A federal judge in California issued a temporary restraining order against the Trump administration’s new asylum rules early Tuesday morning.
U.S. District Court Judge Jon Tigar said that Congress extended asylum eligibility to all comers, and the president may not impose contrary terms.
“Whatever the scope of the president’s authority, he may not rewrite the immigration laws to impose a condition that Congress has expressly forbidden,” Tigar’s decision reads. Tigar is an Obama appointee to the federal trial court in San Francisco.
President Donald Trump issued an order on Nov. 9 denying asylum for all foreign nationals who enter the country illegally for a 90-day period. The American Civil Liberties Union challenged the proclamation in court, arguing it violates the Immigration and Nationality Act and the Administrative Procedure Act.
Federal law provides that “any alien who is physically present in the United States or who arrives in the United States (whether or not at a designated port of arrival and including an alien who is brought to the United States after having been interdicted in international or United States waters), irrespective of such alien’s status, may apply for asylum in accordance” with applicable statutes.
That language is consistent with treaty obligations under the 1967 U.N. Protocol Relating to the Status of Refugees, to which the U.S. is a party.
Taken together, Tigar said that the refugee treaty and the plain language of the law indicate that Congress never meant to deny asylum claims from illegal aliens.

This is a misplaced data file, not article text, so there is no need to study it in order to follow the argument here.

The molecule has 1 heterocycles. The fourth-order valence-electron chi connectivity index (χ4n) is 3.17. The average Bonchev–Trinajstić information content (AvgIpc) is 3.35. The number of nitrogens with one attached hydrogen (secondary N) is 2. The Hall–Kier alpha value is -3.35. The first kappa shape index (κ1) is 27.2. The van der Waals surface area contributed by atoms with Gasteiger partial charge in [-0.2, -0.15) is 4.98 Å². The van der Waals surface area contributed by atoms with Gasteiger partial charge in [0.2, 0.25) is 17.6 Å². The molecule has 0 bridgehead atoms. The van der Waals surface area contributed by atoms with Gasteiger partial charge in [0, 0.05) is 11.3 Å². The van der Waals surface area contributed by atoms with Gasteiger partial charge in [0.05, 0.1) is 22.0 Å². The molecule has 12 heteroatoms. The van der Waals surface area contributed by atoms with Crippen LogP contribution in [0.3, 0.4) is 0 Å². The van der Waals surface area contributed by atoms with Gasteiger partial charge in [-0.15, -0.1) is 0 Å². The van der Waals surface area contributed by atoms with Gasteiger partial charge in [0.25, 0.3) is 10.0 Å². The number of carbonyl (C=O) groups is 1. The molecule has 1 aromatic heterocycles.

“Considering the text and structure of the statute, as well as the interpretive guide of the U.N. Protocol, reveals Congress’s unambiguous intent,” Tigar wrote. “The failure to comply with entry requirements such as arriving at a designated port of entry should bear little, if any, weight in the asylum process.”
The decision may be appealed to the 9th U.S. Circuit Court of Appeals.
The Trump administration argued that illegal aliens may retain the right to apply for asylum, but the government may use their unlawful entry as the basis for denying the request. Tigar acknowledged that the manner of arrival may play some role in assessing asylum pleas, but added that the administration’s position rendered federal law “a dead letter.” The government elsewhere argued that many asylum applications are meritless.
The temporary restraining order will remain in effect until Dec. 19. The overnight order followed arguments in the dispute just 12 hours prior.
“This ban is illegal, will put people’s lives in danger, and raises the alarm about President Trump’s disregard for separation of powers,” ACLU attorney Lee Gelernt said after Tuesday’s decision. “There is no justifiable reason to flatly deny people the right to apply for asylum, and we cannot send them back to danger based on the manner of their entry. Congress has been clear on this point for decades.”
The ruling comes as several thousand Central American caravan migrants coalesced in Tijuana, Mexico, immediately adjacent to the U.S. border. Homeland security officials shut down the San Ysidro port of entry near San Diego Monday, fearing a border rush was imminent.
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